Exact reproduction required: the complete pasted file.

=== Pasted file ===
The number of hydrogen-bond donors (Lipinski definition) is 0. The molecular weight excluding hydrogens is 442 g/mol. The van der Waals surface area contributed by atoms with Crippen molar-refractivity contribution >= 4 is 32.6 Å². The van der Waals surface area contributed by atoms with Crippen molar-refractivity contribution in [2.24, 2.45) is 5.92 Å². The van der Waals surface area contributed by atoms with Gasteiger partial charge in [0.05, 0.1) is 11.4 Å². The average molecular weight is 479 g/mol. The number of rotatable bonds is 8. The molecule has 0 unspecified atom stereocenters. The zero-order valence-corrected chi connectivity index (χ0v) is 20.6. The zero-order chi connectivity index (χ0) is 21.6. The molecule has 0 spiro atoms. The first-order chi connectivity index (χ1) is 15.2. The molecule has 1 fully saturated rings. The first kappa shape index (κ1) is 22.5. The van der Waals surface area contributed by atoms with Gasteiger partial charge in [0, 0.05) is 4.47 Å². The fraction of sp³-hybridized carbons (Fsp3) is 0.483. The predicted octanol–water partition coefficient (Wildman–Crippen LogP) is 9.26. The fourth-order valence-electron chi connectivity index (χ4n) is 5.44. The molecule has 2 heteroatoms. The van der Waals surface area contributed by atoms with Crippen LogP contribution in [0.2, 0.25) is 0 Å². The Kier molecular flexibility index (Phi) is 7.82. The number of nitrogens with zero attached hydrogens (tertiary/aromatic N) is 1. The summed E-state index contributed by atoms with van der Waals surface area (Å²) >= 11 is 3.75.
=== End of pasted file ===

The number of hydrogen-bond donors (Lipinski definition) is 0. The molecular weight excluding hydrogens is 442 g/mol. The van der Waals surface area contributed by atoms with Crippen molar-refractivity contribution >= 4 is 32.6 Å². The van der Waals surface area contributed by atoms with Crippen molar-refractivity contribution in [2.24, 2.45) is 5.92 Å². The van der Waals surface area contributed by atoms with Gasteiger partial charge in [0.05, 0.1) is 11.4 Å². The average molecular weight is 479 g/mol. The number of rotatable bonds is 8. The molecule has 0 unspecified atom stereocenters. The zero-order valence-corrected chi connectivity index (χ0v) is 20.6. The zero-order chi connectivity index (χ0) is 21.6. The molecule has 0 spiro atoms. The first-order chi connectivity index (χ1) is 15.2. The molecule has 1 fully saturated rings. The first kappa shape index (κ1) is 22.5. The van der Waals surface area contributed by atoms with Gasteiger partial charge in [0, 0.05) is 4.47 Å². The fraction of sp³-hybridized carbons (Fsp3) is 0.483. The predicted octanol–water partition coefficient (Wildman–Crippen LogP) is 9.26. The fourth-order valence-electron chi connectivity index (χ4n) is 5.44. The molecule has 2 heteroatoms. The van der Waals surface area contributed by atoms with Crippen LogP contribution in [0.2, 0.25) is 0 Å². The Kier molecular flexibility index (Phi) is 7.82. The number of nitrogens with zero attached hydrogens (tertiary/aromatic N) is 1. The summed E-state index contributed by atoms with van der Waals surface area (Å²) >= 11 is 3.75.